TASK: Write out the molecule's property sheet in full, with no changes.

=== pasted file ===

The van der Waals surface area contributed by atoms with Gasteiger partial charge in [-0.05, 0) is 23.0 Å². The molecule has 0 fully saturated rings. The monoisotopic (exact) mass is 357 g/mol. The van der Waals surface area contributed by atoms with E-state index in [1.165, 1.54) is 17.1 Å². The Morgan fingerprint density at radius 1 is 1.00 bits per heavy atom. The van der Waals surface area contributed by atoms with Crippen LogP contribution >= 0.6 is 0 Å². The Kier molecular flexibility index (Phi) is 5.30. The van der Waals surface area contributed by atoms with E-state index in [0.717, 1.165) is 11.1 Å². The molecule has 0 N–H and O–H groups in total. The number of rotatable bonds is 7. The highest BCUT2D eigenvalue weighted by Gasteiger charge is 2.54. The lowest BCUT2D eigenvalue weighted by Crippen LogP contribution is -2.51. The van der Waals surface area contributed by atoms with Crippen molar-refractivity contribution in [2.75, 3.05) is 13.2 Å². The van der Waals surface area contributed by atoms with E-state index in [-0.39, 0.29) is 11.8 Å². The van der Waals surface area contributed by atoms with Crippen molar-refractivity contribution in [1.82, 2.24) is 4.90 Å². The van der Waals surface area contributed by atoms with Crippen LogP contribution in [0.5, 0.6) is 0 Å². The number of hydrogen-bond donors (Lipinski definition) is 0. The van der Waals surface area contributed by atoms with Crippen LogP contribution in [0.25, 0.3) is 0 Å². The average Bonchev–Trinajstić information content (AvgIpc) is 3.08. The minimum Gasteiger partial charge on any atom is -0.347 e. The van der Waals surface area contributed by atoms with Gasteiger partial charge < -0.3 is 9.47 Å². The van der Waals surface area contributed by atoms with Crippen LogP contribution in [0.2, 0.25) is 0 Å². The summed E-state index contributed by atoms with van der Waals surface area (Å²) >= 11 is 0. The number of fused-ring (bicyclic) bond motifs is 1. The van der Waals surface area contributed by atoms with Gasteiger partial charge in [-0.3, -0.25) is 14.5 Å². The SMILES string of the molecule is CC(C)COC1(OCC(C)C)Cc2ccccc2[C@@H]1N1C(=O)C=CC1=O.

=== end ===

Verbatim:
The van der Waals surface area contributed by atoms with Gasteiger partial charge in [-0.05, 0) is 23.0 Å². The molecule has 0 fully saturated rings. The monoisotopic (exact) mass is 357 g/mol. The van der Waals surface area contributed by atoms with E-state index in [1.165, 1.54) is 17.1 Å². The Morgan fingerprint density at radius 1 is 1.00 bits per heavy atom. The van der Waals surface area contributed by atoms with Crippen LogP contribution >= 0.6 is 0 Å². The Kier molecular flexibility index (Phi) is 5.30. The van der Waals surface area contributed by atoms with E-state index in [0.717, 1.165) is 11.1 Å². The molecule has 0 N–H and O–H groups in total. The number of rotatable bonds is 7. The highest BCUT2D eigenvalue weighted by Gasteiger charge is 2.54. The lowest BCUT2D eigenvalue weighted by Crippen LogP contribution is -2.51. The van der Waals surface area contributed by atoms with Crippen molar-refractivity contribution in [2.75, 3.05) is 13.2 Å². The van der Waals surface area contributed by atoms with E-state index in [-0.39, 0.29) is 11.8 Å². The van der Waals surface area contributed by atoms with Crippen molar-refractivity contribution in [1.82, 2.24) is 4.90 Å². The van der Waals surface area contributed by atoms with Crippen LogP contribution in [0.5, 0.6) is 0 Å². The number of hydrogen-bond donors (Lipinski definition) is 0. The van der Waals surface area contributed by atoms with Crippen LogP contribution in [0.25, 0.3) is 0 Å². The average Bonchev–Trinajstić information content (AvgIpc) is 3.08. The minimum Gasteiger partial charge on any atom is -0.347 e. The van der Waals surface area contributed by atoms with Gasteiger partial charge < -0.3 is 9.47 Å². The van der Waals surface area contributed by atoms with Crippen LogP contribution in [0.2, 0.25) is 0 Å². The summed E-state index contributed by atoms with van der Waals surface area (Å²) >= 11 is 0. The number of fused-ring (bicyclic) bond motifs is 1. The van der Waals surface area contributed by atoms with Gasteiger partial charge in [-0.3, -0.25) is 14.5 Å². The SMILES string of the molecule is CC(C)COC1(OCC(C)C)Cc2ccccc2[C@@H]1N1C(=O)C=CC1=O.